Ewen's garden

A collection of columns, paintings and photographs about gardening on an offshore island in New Zealand.

Monday, September 20, 2004


Currently flowering in my vegetable garden are Anemone, Aneomne coronaria ‘de Caen’. These plants grow from corms and are of the Ranunculacae family, the same family as our Mt. Cook lily Ranunculus lyallii, certainly a family with a global presence. The name Anemone comes from the Greek anemos meaning wind and was first coined by a chap called Theophrastus, and so windflower apparently because its flowers open only in the wind-a good thing we have ample spring westerlies! The genus is large, containing some 70 species. A.coronaria in the wild is found from Southern Europe to Central Asia, and it is from this parent the cultivar ‘de Caen’ comes from. The flowers are single and range in colour from bright red through purples to almost blue. There is another cultivar commonly planted and this is A.coronaria ‘St. Brigid’, this being a double form with the same colour range. Other commonly seen
hybrids are of the Japanese anemone, Anemone hupehensis frequently white but some of pink shades. These anemones are perennial and just need a little trimming back at the end of the season, but will flower over a long period during summer.

When I was young, my mother used to grow Anemone coronaria cv. for the cut flower market in Wellington, her blooms being just that much earlier she could command a better price. Other produce for the Wellington market included mushrooms, which we would all go out and pick, pack into 20lb apple cases and send off on the mail bus. For me, I am happy to enjoy my blooms arranged on our dining table.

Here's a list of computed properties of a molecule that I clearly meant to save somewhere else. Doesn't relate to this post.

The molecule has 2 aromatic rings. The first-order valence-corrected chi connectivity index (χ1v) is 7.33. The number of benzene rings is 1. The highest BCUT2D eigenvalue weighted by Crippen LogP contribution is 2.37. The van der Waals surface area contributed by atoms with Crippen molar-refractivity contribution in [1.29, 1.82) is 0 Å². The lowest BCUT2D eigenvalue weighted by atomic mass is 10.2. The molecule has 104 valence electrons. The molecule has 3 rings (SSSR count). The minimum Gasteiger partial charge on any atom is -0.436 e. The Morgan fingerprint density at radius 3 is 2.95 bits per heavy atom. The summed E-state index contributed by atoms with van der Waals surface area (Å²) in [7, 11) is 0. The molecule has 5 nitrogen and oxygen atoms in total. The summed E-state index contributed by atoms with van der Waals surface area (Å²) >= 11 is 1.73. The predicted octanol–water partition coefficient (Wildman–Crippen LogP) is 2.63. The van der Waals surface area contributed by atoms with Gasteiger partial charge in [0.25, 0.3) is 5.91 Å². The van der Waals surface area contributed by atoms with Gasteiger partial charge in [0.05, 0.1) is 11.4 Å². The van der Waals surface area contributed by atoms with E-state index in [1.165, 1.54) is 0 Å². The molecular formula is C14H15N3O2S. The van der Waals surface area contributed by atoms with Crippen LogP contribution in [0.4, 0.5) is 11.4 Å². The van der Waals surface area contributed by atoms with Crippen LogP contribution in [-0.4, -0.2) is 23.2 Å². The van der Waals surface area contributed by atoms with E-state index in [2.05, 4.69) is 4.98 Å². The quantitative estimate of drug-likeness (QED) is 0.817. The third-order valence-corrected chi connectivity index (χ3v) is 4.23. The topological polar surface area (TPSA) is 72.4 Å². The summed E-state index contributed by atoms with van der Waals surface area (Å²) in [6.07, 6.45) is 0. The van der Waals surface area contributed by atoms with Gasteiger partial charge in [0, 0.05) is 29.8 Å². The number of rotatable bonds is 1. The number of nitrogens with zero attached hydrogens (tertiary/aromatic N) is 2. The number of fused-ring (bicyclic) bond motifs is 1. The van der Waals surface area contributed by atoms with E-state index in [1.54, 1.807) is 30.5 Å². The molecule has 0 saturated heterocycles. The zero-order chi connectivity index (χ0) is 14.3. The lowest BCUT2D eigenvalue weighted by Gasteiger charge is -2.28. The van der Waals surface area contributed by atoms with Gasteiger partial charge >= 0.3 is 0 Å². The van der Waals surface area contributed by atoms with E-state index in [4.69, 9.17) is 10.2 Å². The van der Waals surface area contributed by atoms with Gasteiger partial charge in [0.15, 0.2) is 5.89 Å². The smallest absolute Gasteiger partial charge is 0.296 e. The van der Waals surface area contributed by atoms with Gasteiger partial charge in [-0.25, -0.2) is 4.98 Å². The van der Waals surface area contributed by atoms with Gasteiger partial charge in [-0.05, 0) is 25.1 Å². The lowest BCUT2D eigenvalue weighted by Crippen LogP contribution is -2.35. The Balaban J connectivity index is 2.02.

I will though, be off under the house shortly, to get all my summer seeds and spring cuttings on the way in my plant propagator. Two years of looking at a bare patch of weed mat is enough! This area of offending weed mat is opposite our front door, I have in mind grasses, flax Phormium sp. and a red cordyline. The cordyline is growing else where in the garden and I hope to be able to take cuttings, fingers crossed! Other cuttings on the “to get” list are hibiscus, as it is time to prune them, it is also a good time to get some hardwood cuttings before the soft new growth appears.

It is interesting how one project leads to another, for with all these new plants, I will need some where to harden them off. So next will be to make myself and wee shade house, a lean-to on the side of my existing clothes line area, mmmmm this may also be a good place to grow some bonsai, something I am keen to give a go, better keep an eye out for suitable cutting material for this project also!


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